The credit card processing industry has earned a somewhat bad reputation. We have all heard stories of merchants who have been wronged by a sales agent or who has been the victim of deceptive sales tactics.
Regrettably, some companies frequently indulge in such practices: failing to fully disclose pricing, packing agreements with hidden fees, making false claims about equipment and more.
Fortunately for merchants nationwide, the FTC and Washington AG office have finally caught up with at least one of the industry offenders and charged that they deceived small businesses into buying credit card processing services and equipment.
The dishonest schemes used by the scammers are all too familiar for many merchants. The defendants allegedly called on small businesses and misrepresented that they were associated with a business’ current credit card processing company, Visa, MasterCard, or their bank and were simply ‘updating’ current service. To get the small business to agree to the update, they misrepresented that processing rates would be substantially lower with ‘wholesale’ pricing and savings of up to 30% or more. Then they would dupe customers into leasing new card processing terminals by saying that the business' current credit card processing equipment was outdated or incompatible and new, expensive leases for new equipment were necessary.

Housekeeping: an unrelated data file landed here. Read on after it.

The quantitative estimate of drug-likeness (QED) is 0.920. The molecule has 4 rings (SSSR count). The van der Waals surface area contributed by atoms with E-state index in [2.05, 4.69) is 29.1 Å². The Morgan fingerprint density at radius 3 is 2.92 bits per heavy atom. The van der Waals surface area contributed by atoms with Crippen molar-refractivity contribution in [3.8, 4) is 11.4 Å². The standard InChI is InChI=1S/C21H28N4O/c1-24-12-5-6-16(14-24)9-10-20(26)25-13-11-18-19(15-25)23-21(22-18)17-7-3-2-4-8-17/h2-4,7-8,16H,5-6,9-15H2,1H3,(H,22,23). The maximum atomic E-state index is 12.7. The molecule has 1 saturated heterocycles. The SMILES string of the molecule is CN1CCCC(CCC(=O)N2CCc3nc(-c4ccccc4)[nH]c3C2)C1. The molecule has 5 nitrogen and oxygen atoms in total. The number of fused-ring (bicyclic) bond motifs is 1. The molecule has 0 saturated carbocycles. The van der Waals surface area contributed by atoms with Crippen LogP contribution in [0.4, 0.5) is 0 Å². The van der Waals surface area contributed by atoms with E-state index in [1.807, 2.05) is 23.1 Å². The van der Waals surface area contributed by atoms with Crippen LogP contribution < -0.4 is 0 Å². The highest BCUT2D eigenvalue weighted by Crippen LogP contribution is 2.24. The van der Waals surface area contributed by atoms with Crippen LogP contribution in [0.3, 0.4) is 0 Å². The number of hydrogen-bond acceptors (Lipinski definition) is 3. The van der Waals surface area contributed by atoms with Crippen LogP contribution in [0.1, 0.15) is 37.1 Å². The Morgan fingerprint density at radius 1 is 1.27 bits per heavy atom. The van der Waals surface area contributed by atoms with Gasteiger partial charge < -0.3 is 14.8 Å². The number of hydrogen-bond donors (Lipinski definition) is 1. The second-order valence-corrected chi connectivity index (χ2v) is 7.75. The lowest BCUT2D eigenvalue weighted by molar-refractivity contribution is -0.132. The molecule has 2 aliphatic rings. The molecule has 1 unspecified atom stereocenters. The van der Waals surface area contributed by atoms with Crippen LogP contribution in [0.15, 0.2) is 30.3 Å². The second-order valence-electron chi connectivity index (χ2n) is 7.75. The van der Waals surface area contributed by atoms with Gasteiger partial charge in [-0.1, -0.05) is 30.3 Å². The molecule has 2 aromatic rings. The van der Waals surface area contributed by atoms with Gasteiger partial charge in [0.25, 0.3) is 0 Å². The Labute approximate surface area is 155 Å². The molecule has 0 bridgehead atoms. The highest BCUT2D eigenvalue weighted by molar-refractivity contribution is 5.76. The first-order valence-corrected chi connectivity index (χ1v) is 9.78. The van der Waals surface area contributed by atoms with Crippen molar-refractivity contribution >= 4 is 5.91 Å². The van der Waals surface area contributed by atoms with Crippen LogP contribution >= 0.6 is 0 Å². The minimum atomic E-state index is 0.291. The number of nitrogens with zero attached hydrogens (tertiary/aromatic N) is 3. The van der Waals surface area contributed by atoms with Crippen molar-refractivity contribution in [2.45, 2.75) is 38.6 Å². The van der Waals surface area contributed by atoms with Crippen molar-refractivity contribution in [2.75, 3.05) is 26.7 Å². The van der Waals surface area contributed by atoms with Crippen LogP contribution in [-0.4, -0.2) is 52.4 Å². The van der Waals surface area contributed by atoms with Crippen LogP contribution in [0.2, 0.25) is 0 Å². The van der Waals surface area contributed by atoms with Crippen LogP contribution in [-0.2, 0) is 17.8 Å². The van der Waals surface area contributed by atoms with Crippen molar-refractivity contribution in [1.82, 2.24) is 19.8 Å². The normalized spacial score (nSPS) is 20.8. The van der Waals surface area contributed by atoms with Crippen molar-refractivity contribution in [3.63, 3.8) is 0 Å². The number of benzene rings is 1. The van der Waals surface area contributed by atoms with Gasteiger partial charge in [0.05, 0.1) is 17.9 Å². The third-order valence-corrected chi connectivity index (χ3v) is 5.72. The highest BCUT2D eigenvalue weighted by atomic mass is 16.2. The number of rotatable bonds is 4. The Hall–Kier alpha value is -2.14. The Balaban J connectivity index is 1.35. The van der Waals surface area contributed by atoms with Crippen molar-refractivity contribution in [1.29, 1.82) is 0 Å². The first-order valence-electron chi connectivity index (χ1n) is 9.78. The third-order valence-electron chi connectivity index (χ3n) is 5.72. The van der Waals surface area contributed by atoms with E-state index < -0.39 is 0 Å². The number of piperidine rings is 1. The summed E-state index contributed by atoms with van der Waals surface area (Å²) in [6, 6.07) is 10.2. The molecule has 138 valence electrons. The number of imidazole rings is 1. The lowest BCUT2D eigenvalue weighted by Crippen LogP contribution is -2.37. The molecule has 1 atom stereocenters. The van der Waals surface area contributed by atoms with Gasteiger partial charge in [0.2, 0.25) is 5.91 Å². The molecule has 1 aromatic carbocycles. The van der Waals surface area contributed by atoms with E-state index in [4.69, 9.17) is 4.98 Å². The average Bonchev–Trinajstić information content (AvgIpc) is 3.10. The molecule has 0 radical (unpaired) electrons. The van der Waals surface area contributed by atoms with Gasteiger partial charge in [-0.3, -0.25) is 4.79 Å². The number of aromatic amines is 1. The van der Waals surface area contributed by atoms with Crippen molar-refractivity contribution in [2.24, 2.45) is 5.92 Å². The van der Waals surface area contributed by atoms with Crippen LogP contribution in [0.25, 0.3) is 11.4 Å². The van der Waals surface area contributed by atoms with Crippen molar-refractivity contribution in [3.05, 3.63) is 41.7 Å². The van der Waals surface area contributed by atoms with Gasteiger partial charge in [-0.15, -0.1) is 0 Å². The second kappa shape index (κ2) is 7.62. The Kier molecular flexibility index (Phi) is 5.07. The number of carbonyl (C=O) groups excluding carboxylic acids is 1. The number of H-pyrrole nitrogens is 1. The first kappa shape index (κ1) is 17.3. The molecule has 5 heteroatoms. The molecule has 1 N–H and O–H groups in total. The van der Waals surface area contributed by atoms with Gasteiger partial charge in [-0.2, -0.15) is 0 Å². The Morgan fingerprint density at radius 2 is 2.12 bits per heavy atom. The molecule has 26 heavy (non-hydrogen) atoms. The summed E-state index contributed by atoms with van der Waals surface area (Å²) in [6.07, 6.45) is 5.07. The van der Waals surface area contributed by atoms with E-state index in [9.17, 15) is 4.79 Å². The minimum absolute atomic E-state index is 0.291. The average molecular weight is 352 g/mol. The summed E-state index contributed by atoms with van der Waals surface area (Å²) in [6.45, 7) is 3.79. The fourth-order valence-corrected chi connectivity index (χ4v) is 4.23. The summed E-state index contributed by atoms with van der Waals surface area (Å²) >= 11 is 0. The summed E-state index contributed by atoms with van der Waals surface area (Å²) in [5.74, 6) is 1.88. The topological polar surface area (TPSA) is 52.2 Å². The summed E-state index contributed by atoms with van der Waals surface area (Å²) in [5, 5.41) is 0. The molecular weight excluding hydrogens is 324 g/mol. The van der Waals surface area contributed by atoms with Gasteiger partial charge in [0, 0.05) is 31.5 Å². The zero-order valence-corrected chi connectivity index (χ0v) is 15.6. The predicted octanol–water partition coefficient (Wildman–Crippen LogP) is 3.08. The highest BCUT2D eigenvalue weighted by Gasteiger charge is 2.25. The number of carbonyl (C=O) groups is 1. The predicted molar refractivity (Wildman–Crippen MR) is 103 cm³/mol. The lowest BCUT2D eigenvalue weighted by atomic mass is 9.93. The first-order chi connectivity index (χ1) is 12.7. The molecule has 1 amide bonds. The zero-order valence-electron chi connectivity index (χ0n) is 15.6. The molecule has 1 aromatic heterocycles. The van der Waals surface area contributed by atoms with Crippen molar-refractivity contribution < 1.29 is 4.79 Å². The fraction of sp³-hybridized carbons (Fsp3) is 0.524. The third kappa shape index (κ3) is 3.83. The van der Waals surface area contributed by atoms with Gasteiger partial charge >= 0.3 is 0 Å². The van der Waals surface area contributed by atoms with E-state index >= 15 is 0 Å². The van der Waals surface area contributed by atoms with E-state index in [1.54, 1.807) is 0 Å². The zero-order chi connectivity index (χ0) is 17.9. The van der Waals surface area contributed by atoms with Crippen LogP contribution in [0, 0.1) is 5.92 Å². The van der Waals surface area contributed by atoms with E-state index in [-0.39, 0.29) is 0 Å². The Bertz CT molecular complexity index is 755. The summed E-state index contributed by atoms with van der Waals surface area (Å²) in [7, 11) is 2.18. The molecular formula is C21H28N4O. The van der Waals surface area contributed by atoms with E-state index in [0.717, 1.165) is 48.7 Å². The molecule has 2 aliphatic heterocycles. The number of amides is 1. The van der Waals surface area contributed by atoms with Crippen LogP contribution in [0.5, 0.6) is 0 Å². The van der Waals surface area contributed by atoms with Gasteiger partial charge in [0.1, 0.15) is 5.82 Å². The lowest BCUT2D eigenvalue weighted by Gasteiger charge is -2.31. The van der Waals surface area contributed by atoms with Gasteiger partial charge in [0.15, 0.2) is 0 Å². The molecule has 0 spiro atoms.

It’s not until they receive their statement and fees are being taken out of their checking account that many businesses finally realize they have been taken advantage of. Many victims discovered their new lease obligation only after being billed, still owing the balance of their previous lease, which can run into thousands of dollars. Merchants were also falsely told they can cancel any time with no penalty yet were charged substantial cancellation fees.
These business practices aren’t just unethical, they are clear violations of federal law, and these violators are about to face the consequences of such actions. While this may serve as a warning to other banks and processing companies to reign in their sales tactics; small businesses should still be extra cautious and steer clear of a bank or processor employing any of these tactics.